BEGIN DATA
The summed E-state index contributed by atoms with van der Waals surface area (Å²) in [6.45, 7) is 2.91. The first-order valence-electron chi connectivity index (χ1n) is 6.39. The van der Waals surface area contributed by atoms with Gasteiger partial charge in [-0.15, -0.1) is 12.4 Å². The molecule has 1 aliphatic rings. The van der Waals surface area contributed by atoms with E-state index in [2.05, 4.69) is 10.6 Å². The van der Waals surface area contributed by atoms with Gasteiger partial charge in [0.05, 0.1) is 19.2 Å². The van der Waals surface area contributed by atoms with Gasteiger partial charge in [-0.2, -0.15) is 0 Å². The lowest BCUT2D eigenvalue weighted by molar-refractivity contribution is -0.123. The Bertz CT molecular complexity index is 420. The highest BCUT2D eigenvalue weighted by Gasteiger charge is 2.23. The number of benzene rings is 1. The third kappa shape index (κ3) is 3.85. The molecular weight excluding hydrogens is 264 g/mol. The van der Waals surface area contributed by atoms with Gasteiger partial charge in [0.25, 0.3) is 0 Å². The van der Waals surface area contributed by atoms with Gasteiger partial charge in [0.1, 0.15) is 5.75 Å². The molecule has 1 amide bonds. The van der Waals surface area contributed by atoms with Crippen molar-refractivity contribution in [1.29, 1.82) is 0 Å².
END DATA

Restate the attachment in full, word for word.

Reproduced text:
The summed E-state index contributed by atoms with van der Waals surface area (Å²) in [6.45, 7) is 2.91. The first-order valence-electron chi connectivity index (χ1n) is 6.39. The van der Waals surface area contributed by atoms with Gasteiger partial charge in [-0.15, -0.1) is 12.4 Å². The molecule has 1 aliphatic rings. The van der Waals surface area contributed by atoms with E-state index in [2.05, 4.69) is 10.6 Å². The van der Waals surface area contributed by atoms with Gasteiger partial charge in [0.05, 0.1) is 19.2 Å². The van der Waals surface area contributed by atoms with Gasteiger partial charge in [-0.2, -0.15) is 0 Å². The lowest BCUT2D eigenvalue weighted by molar-refractivity contribution is -0.123. The Bertz CT molecular complexity index is 420. The highest BCUT2D eigenvalue weighted by Gasteiger charge is 2.23. The number of benzene rings is 1. The third kappa shape index (κ3) is 3.85. The molecular weight excluding hydrogens is 264 g/mol. The van der Waals surface area contributed by atoms with Gasteiger partial charge in [0.25, 0.3) is 0 Å². The van der Waals surface area contributed by atoms with Gasteiger partial charge in [0.1, 0.15) is 5.75 Å². The molecule has 1 amide bonds. The van der Waals surface area contributed by atoms with Crippen molar-refractivity contribution in [1.29, 1.82) is 0 Å².